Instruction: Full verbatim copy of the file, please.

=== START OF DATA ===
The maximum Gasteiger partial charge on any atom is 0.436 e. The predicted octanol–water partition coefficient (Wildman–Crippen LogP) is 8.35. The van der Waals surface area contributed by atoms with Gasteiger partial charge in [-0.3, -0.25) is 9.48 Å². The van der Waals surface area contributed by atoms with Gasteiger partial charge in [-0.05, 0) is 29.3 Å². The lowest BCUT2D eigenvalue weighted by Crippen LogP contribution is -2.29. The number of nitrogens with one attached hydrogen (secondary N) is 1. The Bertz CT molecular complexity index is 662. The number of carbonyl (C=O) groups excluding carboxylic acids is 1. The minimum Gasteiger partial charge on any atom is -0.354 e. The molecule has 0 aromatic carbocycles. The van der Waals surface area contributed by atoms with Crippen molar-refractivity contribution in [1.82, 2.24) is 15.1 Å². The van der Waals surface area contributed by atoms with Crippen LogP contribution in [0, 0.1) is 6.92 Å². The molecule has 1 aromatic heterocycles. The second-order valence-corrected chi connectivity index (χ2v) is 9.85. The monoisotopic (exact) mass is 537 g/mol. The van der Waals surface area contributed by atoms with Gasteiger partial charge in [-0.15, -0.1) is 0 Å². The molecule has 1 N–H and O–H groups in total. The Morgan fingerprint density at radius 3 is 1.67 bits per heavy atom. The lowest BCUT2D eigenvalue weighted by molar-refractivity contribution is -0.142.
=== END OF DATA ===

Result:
The maximum Gasteiger partial charge on any atom is 0.436 e. The predicted octanol–water partition coefficient (Wildman–Crippen LogP) is 8.35. The van der Waals surface area contributed by atoms with Gasteiger partial charge in [-0.3, -0.25) is 9.48 Å². The van der Waals surface area contributed by atoms with Gasteiger partial charge in [-0.05, 0) is 29.3 Å². The lowest BCUT2D eigenvalue weighted by Crippen LogP contribution is -2.29. The number of nitrogens with one attached hydrogen (secondary N) is 1. The Bertz CT molecular complexity index is 662. The number of carbonyl (C=O) groups excluding carboxylic acids is 1. The minimum Gasteiger partial charge on any atom is -0.354 e. The molecule has 0 aromatic carbocycles. The van der Waals surface area contributed by atoms with Crippen molar-refractivity contribution in [1.82, 2.24) is 15.1 Å². The van der Waals surface area contributed by atoms with Crippen LogP contribution in [0, 0.1) is 6.92 Å². The molecule has 1 aromatic heterocycles. The second-order valence-corrected chi connectivity index (χ2v) is 9.85. The monoisotopic (exact) mass is 537 g/mol. The van der Waals surface area contributed by atoms with Gasteiger partial charge in [-0.15, -0.1) is 0 Å². The molecule has 1 N–H and O–H groups in total. The Morgan fingerprint density at radius 3 is 1.67 bits per heavy atom. The lowest BCUT2D eigenvalue weighted by molar-refractivity contribution is -0.142.